End-of-Life Care Around the World: U.S. Ranks ‘Surprisingly’ Well in Some Areas
If you are a terminally ill patient with cancer and you live in the United States, you are less likely to die in a hospital than you would if you lived in many other developed countries, according to a new first-of-its kind study comparing end-of-life care.
An international research team, which included Dartmouth Institute Assistant Professor Julie Bynum, MD, MPH, and researchers from the University of Pennsylvania’s Perelman School of Medicine in the United States, used data from 2010-2012 to compare end-of-life care in Belgium, Canada, England, Germany, the Netherlands, Norway and the United States. Measurements included hospitalizations, intensive care unit (ICU) admissions, ER visits and chemotherapy treatments in the last six months of life, as well as hospital expenditures paid by government or commercial insurers.
The U.S. had what would be considered positive rankings in several areas, refuting the widely held perception that end-of-life care in the U.S. is among the worst in the world. Only 22% of U.S. patients died in a hospital as compared to 51% of patients in Belgium and 52% of patients in Canada – ¾ the countries at the other end of the spectrum. Hospital stays for U.S. patients averaged 10 days in the last six months of life, as compared to 28 in Belgium and 25 in Norway – ¾ the countries with the highest average number of hospital days.
The study’s authors cite the 5,300 hospices in the U.S. (two-thirds of which provide home-based care) as one reason for the lower number of hospital deaths in the U.S. (In the early 1980s, more than 70% of U.S. cancer patients died in a hospital.)
On the negative side, although terminally ill patients with cancer in the U.S. spend less time in the hospital, they are more likely to receive costly, high-tech care and are twice as likely to be admitted to the ICU. In the last six months of life, 40% of U.S. patients with cancer were admitted to the ICU compared with less than 18% in the other reporting countries. Similarly, 40% of U.S. patients received chemotherapy at least once in the last six months of life, a use rate second only to Belgium. With the prevalence of expensive, resource-intensive care, it is perhaps not surprising that despite an overall low hospitalization rate in the last six months of life, the U.S. ranks third highest in average per patient hospital expenditure ($18,500), with only Canada ($21,840) and Norway ($19,783) spending more.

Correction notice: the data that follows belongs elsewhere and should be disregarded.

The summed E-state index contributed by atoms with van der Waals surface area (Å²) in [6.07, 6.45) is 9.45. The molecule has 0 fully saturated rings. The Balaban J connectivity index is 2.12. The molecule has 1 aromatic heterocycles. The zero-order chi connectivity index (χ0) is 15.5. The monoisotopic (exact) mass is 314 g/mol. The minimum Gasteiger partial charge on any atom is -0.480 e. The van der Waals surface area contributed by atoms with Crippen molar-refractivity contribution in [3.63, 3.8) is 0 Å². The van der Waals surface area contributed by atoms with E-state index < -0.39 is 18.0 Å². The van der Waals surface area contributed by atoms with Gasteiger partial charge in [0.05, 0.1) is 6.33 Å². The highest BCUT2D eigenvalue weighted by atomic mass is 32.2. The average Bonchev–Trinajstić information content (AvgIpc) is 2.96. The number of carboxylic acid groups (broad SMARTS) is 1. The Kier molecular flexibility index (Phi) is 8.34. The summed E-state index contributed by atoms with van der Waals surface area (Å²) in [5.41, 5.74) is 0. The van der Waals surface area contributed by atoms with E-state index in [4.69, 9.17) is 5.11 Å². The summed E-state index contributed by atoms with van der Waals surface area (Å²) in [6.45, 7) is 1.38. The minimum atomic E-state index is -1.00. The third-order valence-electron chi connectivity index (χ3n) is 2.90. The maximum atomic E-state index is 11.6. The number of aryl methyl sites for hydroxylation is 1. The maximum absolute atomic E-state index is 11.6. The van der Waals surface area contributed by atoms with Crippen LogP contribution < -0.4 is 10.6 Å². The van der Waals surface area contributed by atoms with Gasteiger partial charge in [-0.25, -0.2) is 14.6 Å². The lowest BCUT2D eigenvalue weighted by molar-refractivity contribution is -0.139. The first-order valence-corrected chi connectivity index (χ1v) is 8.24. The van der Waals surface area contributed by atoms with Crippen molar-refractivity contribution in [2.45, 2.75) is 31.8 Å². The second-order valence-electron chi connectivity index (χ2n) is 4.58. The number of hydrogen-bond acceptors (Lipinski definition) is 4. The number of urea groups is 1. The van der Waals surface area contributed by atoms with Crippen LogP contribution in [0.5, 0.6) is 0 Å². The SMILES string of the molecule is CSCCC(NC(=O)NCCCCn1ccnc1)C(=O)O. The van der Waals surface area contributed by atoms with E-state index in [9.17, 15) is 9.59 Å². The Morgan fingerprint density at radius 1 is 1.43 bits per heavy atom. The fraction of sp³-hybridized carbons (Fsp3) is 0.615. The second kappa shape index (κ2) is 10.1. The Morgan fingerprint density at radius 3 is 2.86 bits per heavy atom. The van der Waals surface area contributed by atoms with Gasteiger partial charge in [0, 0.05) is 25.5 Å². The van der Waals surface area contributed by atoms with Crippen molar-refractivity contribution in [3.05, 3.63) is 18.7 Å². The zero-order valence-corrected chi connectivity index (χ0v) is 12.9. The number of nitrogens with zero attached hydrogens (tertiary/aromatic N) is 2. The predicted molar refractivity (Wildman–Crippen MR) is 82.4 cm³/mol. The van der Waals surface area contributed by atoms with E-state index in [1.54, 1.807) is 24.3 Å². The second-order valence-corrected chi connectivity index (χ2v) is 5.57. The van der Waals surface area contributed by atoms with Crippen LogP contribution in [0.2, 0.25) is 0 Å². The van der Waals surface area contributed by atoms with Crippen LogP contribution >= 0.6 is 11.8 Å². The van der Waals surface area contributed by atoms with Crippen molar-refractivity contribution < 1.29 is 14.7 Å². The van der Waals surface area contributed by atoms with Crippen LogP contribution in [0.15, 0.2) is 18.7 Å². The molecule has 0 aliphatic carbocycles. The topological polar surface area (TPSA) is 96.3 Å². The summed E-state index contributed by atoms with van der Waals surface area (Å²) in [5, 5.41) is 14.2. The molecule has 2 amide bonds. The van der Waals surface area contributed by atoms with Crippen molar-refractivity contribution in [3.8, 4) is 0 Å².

Bynum says that while the study highlights the fact that no country has ideal end-of-life health care practices, there is cause for optimism: “The U.S. has definitely improved over time, especially with hospice care and more people having the option to die at home (in accordance with their wishes). However, there is still a lot of work to be done particularly in terms of reducing costs and potentially unnecessary treatments.”